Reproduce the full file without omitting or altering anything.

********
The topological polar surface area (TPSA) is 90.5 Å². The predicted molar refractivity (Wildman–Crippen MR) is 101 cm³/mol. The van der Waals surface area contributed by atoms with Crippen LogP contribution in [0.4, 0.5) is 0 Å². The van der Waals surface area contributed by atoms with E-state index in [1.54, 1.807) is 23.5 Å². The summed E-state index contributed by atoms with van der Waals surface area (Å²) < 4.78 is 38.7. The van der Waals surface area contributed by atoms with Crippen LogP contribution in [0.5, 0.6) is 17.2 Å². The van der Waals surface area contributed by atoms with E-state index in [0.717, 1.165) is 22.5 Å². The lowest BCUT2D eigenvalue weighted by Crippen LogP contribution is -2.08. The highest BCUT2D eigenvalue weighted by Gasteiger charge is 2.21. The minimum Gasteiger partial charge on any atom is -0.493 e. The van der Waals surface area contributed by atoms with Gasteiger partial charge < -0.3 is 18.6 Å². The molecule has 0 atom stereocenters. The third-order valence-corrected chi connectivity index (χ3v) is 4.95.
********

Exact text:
The topological polar surface area (TPSA) is 90.5 Å². The predicted molar refractivity (Wildman–Crippen MR) is 101 cm³/mol. The van der Waals surface area contributed by atoms with Crippen LogP contribution in [0.4, 0.5) is 0 Å². The van der Waals surface area contributed by atoms with E-state index in [1.54, 1.807) is 23.5 Å². The summed E-state index contributed by atoms with van der Waals surface area (Å²) < 4.78 is 38.7. The van der Waals surface area contributed by atoms with Crippen LogP contribution in [0.5, 0.6) is 17.2 Å². The van der Waals surface area contributed by atoms with E-state index in [0.717, 1.165) is 22.5 Å². The lowest BCUT2D eigenvalue weighted by Crippen LogP contribution is -2.08. The highest BCUT2D eigenvalue weighted by Gasteiger charge is 2.21. The minimum Gasteiger partial charge on any atom is -0.493 e. The van der Waals surface area contributed by atoms with Gasteiger partial charge < -0.3 is 18.6 Å². The molecule has 0 atom stereocenters. The third-order valence-corrected chi connectivity index (χ3v) is 4.95.